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Recent Updates

GEDmatch incorporates the relationship predictor from!

You can read here about how GEDmatch is now using the most accurate relationship prediction probabilities on its One-to-Many tool. You can also use the free tool here. Other relationship predictors are only applicable for Ancestry data. They were developed from that company’s simulations, for which we have never been provided a methodology. Being only from one particular company that uses the half-identical region metric, other relationship predictors are also unusable for 23andMe sibling data. GEDmatch has made a wise choice! 

A three-part series on using the kits of multiple tested relatives

Almost everyone who has siblings tested and used them in a WATO tree was doing that wrong until recently. I explore several methods and find that all of the best methods are ones that approximate the amount of a parent’s DNA that the children have, when combined:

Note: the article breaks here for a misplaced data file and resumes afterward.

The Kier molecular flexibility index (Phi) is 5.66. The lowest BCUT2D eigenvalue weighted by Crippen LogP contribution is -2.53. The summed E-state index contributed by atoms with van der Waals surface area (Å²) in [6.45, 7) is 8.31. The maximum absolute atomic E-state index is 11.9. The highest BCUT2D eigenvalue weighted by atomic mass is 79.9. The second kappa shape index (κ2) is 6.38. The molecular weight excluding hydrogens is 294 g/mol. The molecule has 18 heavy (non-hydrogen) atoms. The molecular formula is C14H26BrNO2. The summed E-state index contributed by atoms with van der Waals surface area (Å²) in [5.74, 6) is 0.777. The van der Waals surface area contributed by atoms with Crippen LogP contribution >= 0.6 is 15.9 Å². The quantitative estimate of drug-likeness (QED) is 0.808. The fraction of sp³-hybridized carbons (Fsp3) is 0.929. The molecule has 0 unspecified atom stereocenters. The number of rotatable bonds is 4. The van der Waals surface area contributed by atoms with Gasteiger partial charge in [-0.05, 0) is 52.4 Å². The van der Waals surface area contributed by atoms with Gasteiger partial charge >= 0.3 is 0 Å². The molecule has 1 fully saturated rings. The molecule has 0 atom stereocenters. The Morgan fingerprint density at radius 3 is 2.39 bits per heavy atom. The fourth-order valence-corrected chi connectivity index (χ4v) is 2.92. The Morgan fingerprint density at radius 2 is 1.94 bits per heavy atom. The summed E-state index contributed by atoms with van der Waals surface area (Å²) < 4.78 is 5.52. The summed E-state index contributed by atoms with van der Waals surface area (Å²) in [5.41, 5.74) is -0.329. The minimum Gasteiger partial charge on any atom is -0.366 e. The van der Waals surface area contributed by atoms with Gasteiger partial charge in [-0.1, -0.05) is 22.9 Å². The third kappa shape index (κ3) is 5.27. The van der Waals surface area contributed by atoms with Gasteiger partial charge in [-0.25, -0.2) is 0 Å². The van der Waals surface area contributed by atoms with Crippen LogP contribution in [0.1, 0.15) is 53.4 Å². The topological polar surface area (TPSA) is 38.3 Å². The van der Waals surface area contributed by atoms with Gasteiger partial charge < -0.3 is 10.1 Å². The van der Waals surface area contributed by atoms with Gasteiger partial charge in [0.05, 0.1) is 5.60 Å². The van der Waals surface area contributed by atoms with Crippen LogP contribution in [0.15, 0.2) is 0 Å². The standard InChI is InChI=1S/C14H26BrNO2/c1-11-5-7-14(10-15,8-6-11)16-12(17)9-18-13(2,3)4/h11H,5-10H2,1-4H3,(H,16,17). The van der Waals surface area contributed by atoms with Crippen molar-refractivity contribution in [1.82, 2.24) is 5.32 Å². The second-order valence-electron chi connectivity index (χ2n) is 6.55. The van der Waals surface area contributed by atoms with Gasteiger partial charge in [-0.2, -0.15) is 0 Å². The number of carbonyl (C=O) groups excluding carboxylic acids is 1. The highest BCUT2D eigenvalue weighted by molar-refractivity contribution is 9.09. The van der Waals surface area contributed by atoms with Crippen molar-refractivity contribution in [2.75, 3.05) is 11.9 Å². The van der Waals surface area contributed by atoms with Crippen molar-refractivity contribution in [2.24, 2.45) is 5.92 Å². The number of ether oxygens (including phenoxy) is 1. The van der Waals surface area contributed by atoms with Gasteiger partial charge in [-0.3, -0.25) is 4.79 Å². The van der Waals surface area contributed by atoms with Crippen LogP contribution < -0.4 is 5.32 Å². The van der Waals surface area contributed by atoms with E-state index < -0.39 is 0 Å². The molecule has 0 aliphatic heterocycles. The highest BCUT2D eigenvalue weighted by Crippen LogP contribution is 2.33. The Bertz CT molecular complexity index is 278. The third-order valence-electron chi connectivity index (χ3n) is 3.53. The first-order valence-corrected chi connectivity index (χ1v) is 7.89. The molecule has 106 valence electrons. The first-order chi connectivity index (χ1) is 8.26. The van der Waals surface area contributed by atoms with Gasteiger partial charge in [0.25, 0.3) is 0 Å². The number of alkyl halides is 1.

Part 1: The Theory

Part 2: Testing the Methods

Part 3: Empirical Data

The first ranges of X Chromosome DNA

If you’re interested in X Chromosome DNA, be sure to check in with this article from time-to-time as I update it with data for additional relationships. This is the only place to find shared X-DNA ranges. Data for great-aunts/uncles, half-great-aunts/uncles, and 2nd cousins once removed are now available.



This relationship predictor uses the most accurate data currently available and shows differences between maternal and paternal relationships.

multiple cousin PREDICTOR 

This tool is the same as the above relationship predictor except that it includes 3/4 siblings and double 1st cousins—the first tool of its kind.

AYPR/ROH Predictor

After using the GEDmatch “Are Your Parents Related?” tool, the best thing to do next is to enter the cM amount directly into this tool.


How much of an ancestor’s DNA do you have? How much would you be able to reproduce if you and various relatives all had your DNA tested?


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